Their trip may have been overshadowed and foreshortened by the small matter of a grizzly bear attack (UKC News Report), but this didn't stop Nick Bullock and Greg Boswell ticking-off some stern-looking lines whilst climbing in the Canadian Rockies.
They began with The Real Big Drip WI5-6 M9 - an impressive 5-pitch mixed line featuring a hanging fang of ice, located in a steep cirque in the Ghost River area. Having scoped the access and line of the climb the previous afternoon, they were ready for an attempt the next morning.
Greg wrote in his blog:
"The wind was still in full force and the hanging ice above seemed to shudder with every powerful gust that ripped around the cirque. But we geared up and got ready for battle all the same."
After struggling with a blank rock section on the first pitch which had come about due to a recent rockfall, Greg decided to down-climb back to the base and let Nick suss it out, working the thin moves through the roof after suffering from hot aches. Greg attempted the pitch again with success. He wrote:
"What an an amazing pitch! This pitch was originally graded Canadian M7 but is now thought to be more around the M9 mark due to all the rock fall and holds breaking off."
Easier ice pitches followed, but not without danger, as a huge gust of wind broke off a fang of ice which narrowly missed Greg:
"I heard a yell from Nick and in that split second I was certain the wind hard plucked him from the wall. As I looked up and got ready for my harness to get pulled tight, I realised Nick was still attached to the wall, but the huge fang that loomed above wasn’t! I watched it crash down into the exact place that I had decided not to use for my belay, despite the guidebook's recommendation and then topple off the ledge to the ground below."
Next on their list was Dawn of the Dead M8+/ WI6, 140m on the Stanley Headwall featuring a mix of face climbing, roof pulling and a technical, teetery ice section high up. Greg wrote in his blog:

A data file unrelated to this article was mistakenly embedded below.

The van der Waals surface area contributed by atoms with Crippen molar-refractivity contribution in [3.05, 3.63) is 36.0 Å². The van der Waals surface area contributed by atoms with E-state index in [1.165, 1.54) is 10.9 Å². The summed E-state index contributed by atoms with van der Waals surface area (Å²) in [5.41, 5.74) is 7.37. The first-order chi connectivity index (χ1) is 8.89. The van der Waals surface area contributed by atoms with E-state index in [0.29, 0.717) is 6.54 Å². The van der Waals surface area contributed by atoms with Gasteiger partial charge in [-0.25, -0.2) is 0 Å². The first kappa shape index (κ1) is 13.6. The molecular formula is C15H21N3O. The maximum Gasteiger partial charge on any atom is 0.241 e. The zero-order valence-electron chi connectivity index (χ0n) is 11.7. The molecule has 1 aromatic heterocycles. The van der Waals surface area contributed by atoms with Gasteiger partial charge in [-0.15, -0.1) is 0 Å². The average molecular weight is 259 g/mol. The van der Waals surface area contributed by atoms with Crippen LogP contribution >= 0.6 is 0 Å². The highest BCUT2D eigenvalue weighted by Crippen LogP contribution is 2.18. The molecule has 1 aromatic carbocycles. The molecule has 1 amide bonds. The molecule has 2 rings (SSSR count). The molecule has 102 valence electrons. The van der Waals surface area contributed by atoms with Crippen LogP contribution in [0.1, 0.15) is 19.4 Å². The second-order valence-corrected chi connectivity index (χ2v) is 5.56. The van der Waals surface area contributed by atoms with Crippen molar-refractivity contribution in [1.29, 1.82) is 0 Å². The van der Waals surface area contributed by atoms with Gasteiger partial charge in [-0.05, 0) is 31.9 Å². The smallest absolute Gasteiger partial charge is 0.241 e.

"The route was really fun and I was super psyched to get on such an interesting and varied climb. It goes at M8+/ WI6, 140m, and I’m told by locals, that it has spat off a fair few climbers over the years, so I was psyched to get the onsight on this striking line, despite having to have a few stern words with myself when I was teetering about in the very thin and brittle ice high on the first pitch."
The following day the pair had a rest day before returning to the Stanley Headwall. This time the neighbouring route Nightmare on Wolf Street M7+ WI6+ was on the cards, including two big steep ice pillars, started and intersected by mixed rock walls. Greg commented:
"This was another outrageously good route and it’s amazing how many world class lines the Headwall has to offer. I can’t wait to go back sometime in the future for some more mixed madness!"
Unfortunately their next objective - Dirty Love M7, 12 pitches, ca. 500+m - was foiled by the unexpected arrival of a grizzly bear which attacked the pair and severely injured Greg, as widely reported in the mainstream media. Greg required hospitalisation for deep wounds in his lower leg and thankfully escaped from the ordeal with quick-thinking assistance from Nick.
Nick described the climb and gave a gripping account of the attack in his blog:
"After Nightmare on Wolf Street, we thought we would try going big and attempt the second ascent of a climb called Dirty Love. Dirty Love is a five hundred metre, twelve pitch Alpine climb, high on Mt Wilson which is off the Icefields Parkway, the road that runs from Lake Louise to Jasper. No coffee shops, no people, wilderness, emptiness, alone… almost!
"Greg was behind. “Bear, aaaaaaargh.” I spun to watch Greg sprint past me and in hot pursuit was a Grizzly. The bear bounded, pulling and pushing the snow with powerful legs. The snow lapped its belly and didn’t appear to slow it. Greg ran out of sight and the carnivorous freight train passed me, snorting and growling and bounding, dusting me with spindrift – it looked at me for a second, and for a second I thought this is it, this is really fucking it, but in that second the bear had spotted Greg had fallen."